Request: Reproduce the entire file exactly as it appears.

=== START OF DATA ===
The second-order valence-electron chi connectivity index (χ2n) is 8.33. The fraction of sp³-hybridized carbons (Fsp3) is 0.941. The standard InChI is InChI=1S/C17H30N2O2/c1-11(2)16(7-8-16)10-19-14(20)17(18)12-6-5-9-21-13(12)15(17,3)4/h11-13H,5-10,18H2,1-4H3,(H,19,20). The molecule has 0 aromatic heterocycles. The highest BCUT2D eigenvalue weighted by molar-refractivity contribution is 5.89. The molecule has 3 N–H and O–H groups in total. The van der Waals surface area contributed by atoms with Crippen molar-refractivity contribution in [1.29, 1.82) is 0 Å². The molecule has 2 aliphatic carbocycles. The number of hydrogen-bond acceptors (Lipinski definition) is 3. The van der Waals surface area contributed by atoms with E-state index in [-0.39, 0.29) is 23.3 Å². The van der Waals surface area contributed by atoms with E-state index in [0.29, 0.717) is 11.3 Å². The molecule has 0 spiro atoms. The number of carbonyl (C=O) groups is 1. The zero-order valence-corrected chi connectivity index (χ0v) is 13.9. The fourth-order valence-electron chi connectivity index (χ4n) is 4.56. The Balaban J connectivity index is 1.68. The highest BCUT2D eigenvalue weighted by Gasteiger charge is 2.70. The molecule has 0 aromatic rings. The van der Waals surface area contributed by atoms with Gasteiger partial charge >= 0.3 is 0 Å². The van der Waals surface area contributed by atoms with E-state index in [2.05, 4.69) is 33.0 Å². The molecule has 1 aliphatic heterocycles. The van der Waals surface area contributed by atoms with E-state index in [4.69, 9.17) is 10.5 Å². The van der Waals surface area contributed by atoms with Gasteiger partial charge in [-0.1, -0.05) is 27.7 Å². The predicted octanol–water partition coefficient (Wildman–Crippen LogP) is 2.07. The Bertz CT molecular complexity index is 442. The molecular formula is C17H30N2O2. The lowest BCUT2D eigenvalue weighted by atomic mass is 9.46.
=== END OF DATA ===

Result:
The second-order valence-electron chi connectivity index (χ2n) is 8.33. The fraction of sp³-hybridized carbons (Fsp3) is 0.941. The standard InChI is InChI=1S/C17H30N2O2/c1-11(2)16(7-8-16)10-19-14(20)17(18)12-6-5-9-21-13(12)15(17,3)4/h11-13H,5-10,18H2,1-4H3,(H,19,20). The molecule has 0 aromatic heterocycles. The highest BCUT2D eigenvalue weighted by molar-refractivity contribution is 5.89. The molecule has 3 N–H and O–H groups in total. The van der Waals surface area contributed by atoms with Crippen molar-refractivity contribution in [1.29, 1.82) is 0 Å². The molecule has 2 aliphatic carbocycles. The number of hydrogen-bond acceptors (Lipinski definition) is 3. The van der Waals surface area contributed by atoms with E-state index in [-0.39, 0.29) is 23.3 Å². The van der Waals surface area contributed by atoms with E-state index in [0.29, 0.717) is 11.3 Å². The molecule has 0 spiro atoms. The number of carbonyl (C=O) groups is 1. The zero-order valence-corrected chi connectivity index (χ0v) is 13.9. The fourth-order valence-electron chi connectivity index (χ4n) is 4.56. The Balaban J connectivity index is 1.68. The highest BCUT2D eigenvalue weighted by Gasteiger charge is 2.70. The molecule has 0 aromatic rings. The van der Waals surface area contributed by atoms with Gasteiger partial charge >= 0.3 is 0 Å². The van der Waals surface area contributed by atoms with E-state index in [2.05, 4.69) is 33.0 Å². The molecule has 1 aliphatic heterocycles. The van der Waals surface area contributed by atoms with E-state index in [4.69, 9.17) is 10.5 Å². The van der Waals surface area contributed by atoms with Gasteiger partial charge in [-0.1, -0.05) is 27.7 Å². The predicted octanol–water partition coefficient (Wildman–Crippen LogP) is 2.07. The Bertz CT molecular complexity index is 442. The molecular formula is C17H30N2O2. The lowest BCUT2D eigenvalue weighted by atomic mass is 9.46.